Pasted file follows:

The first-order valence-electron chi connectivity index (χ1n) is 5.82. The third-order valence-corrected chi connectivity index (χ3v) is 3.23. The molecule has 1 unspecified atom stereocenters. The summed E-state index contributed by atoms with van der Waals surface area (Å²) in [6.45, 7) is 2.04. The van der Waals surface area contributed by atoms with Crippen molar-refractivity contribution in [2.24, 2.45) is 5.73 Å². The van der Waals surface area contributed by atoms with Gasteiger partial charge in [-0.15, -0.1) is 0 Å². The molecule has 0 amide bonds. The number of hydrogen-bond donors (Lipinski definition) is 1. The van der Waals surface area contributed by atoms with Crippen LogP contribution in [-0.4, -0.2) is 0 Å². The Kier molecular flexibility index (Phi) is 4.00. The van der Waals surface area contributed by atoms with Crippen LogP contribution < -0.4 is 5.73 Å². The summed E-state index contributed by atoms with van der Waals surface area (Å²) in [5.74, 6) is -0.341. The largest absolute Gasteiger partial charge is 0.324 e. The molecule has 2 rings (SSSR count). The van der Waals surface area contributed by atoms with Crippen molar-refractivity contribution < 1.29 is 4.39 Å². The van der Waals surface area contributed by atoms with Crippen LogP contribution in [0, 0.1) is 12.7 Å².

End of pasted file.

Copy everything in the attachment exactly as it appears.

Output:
The first-order valence-electron chi connectivity index (χ1n) is 5.82. The third-order valence-corrected chi connectivity index (χ3v) is 3.23. The molecule has 1 unspecified atom stereocenters. The summed E-state index contributed by atoms with van der Waals surface area (Å²) in [6.45, 7) is 2.04. The van der Waals surface area contributed by atoms with Crippen molar-refractivity contribution in [2.24, 2.45) is 5.73 Å². The van der Waals surface area contributed by atoms with Gasteiger partial charge in [-0.15, -0.1) is 0 Å². The molecule has 0 amide bonds. The number of hydrogen-bond donors (Lipinski definition) is 1. The van der Waals surface area contributed by atoms with Crippen LogP contribution in [-0.4, -0.2) is 0 Å². The Kier molecular flexibility index (Phi) is 4.00. The van der Waals surface area contributed by atoms with Crippen LogP contribution < -0.4 is 5.73 Å². The summed E-state index contributed by atoms with van der Waals surface area (Å²) in [5.74, 6) is -0.341. The largest absolute Gasteiger partial charge is 0.324 e. The molecule has 2 rings (SSSR count). The van der Waals surface area contributed by atoms with Crippen molar-refractivity contribution < 1.29 is 4.39 Å². The van der Waals surface area contributed by atoms with Crippen LogP contribution in [0, 0.1) is 12.7 Å².